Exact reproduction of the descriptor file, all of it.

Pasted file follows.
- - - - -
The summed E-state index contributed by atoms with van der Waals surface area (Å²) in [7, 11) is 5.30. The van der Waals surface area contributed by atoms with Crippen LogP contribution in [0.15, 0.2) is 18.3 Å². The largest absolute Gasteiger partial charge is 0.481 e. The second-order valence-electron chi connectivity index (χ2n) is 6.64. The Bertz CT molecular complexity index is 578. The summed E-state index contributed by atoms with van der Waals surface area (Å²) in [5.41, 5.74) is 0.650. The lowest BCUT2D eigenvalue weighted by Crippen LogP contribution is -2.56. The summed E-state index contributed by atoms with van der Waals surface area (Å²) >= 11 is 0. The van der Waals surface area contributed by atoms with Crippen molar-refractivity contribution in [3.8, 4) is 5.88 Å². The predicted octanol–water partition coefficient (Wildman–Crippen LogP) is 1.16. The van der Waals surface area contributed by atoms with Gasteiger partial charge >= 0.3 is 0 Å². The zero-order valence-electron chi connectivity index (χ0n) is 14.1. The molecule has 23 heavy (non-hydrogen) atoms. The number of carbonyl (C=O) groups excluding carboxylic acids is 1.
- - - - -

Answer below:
The summed E-state index contributed by atoms with van der Waals surface area (Å²) in [7, 11) is 5.30. The van der Waals surface area contributed by atoms with Crippen LogP contribution in [0.15, 0.2) is 18.3 Å². The largest absolute Gasteiger partial charge is 0.481 e. The second-order valence-electron chi connectivity index (χ2n) is 6.64. The Bertz CT molecular complexity index is 578. The summed E-state index contributed by atoms with van der Waals surface area (Å²) in [5.41, 5.74) is 0.650. The lowest BCUT2D eigenvalue weighted by Crippen LogP contribution is -2.56. The summed E-state index contributed by atoms with van der Waals surface area (Å²) >= 11 is 0. The van der Waals surface area contributed by atoms with Crippen molar-refractivity contribution in [3.8, 4) is 5.88 Å². The predicted octanol–water partition coefficient (Wildman–Crippen LogP) is 1.16. The van der Waals surface area contributed by atoms with Gasteiger partial charge >= 0.3 is 0 Å². The zero-order valence-electron chi connectivity index (χ0n) is 14.1. The molecule has 23 heavy (non-hydrogen) atoms. The number of carbonyl (C=O) groups excluding carboxylic acids is 1.